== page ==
One of the darlings of the noodle world, New York chef David Chang, likens Americans' lack of familiarity with Asian noodles to the situation with Italian noodles 20 or more years ago. "Today, people know tagliatelle, pappardelle, bucatini, linguini, fettuccini," says Chang, who owns such restaurants as Momofuku and Noodle Bar. "Hopefully, the next decade will be the same for Asian noodles, and people will come to know Asian noodle flavors, shapes and sizes."

In Washington, shops such as Sak Pollert's DC Noodles on 14th Street fill the knowledge gap by offering a pan-Asian menu in a non-intimidating environment. The choices are vast: from pad Thai to lad na noodles, Vietnamese pork sausages in clear soup, egg noodles in soy soup, red curry noodles. There's little guessing and no language barriers for English speakers. Not to mention the place has a decent selection of beers.

"Who doesn't like noodles?" says DC Noodles' manager, Tom Farobon, who is originally from Thailand. "In my culture, we eat them for breakfast, lunch and dinner." Farobon says the shop is doing well in a down economy because it's the right price point. All bowls start at $12; add $2 for shrimp or seafood. Even cheaper is China Boy, where a bowl of soup costs about $5.

DC Noodles' supplier is Far East Noodles, behind the D.C. Farmers Market building in Northeast. Owned by Malaysian-born Alan Tang, formerly a partner in China Boy, Far East Noodles produces 1,000 pounds of rice noodles by machine every day.

At China Boy, where noodles are made by hand, five sheets of rice noodles cost $4.50; 10 are $8.40. Wu says he makes a living but is by no means getting rich. At Far East Noodles, five sheets of machine-made noodles cost between $3.50 and $4. "Most noodles are machine-made now," says Tang, who decided he had to switch to mechanization to make money.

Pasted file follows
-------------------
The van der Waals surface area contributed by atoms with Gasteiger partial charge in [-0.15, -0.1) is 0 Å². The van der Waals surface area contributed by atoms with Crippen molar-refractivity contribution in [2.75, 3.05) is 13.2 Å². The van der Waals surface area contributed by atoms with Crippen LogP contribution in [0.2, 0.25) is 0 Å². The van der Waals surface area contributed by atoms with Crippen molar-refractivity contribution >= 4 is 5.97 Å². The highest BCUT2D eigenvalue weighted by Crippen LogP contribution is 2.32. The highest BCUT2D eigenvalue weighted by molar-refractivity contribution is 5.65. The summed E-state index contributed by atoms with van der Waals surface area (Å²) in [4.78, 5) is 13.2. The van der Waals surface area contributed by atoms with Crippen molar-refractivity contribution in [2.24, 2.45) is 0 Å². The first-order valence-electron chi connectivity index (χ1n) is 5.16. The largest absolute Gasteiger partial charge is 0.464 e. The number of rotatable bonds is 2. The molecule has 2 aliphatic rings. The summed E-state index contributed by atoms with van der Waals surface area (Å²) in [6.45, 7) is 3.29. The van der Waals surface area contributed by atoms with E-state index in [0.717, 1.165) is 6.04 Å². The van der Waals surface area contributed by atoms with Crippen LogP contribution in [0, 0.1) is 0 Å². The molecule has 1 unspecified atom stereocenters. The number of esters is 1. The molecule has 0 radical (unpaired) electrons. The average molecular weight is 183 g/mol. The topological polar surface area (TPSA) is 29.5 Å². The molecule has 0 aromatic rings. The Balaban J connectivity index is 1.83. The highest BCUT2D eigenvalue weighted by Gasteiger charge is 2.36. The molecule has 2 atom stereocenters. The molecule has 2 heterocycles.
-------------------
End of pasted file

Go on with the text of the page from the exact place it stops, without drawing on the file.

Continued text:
The recently opened New Kam Fong in Wheaton -- a favorite among foodniks in the know -- also makes its own rice noodles. Co-owner Karen Lee, formerly a restaurateur in Chinatown, moved to the suburbs to be closer to her family and to the area's Chinese population. Regulars order a bowl of the savory duck and cabbage soup, brimming with rice noodles, black mushrooms and pickled vegetables.

Many mom-and-pop outfits don't have the space to turn out several types of noodles on the premises. Rice noodles are the easiest to make because of the prevalence of their main ingredient, says Scott Drewno, executive chef of The Source, which recently recast its lounge as an izakaya: an Asian pub that specializes in sake drinks and Japanese-brand beers. "Flours for some types of noodles aren't as easy to find locally since there isn't the demand like there is in a larger city like New York," Drewno says. That's why he buys rice noodles from China Boy but gets others, such as egg noodles and fresh wonton wrappers, from Brooklyn's Twin Marquis.

As for hand-pulled, wheat-based lo mein noodles, those are a labor of love. "The people you see making hand-pulled have been doing it for 10 years or more," says Corinne Trang. "It's very complicated." Watching it is like seeing someone play a medieval instrument or create a work of art. A noodle maker forms the dough into ropes and uses an intricate kneading technique involving the wrists, the arms and gravity. As gluten relaxes, noodles can achieve the desired shape. In Chinatown, passersby can see workers at Chinatown Express, where workers make making hand-pulled noodles in the window.

Though many of the pan-Asian spots are geared toward sharing, at long-established noodle houses such as China Boy, noodle soup is among the most popular orders. After all, a bowl is dinner for one, chopsticks aren't a choice, and slurping isn't rude; it's part of the ritual.

Recipe

Recipe: Long-Life Noodles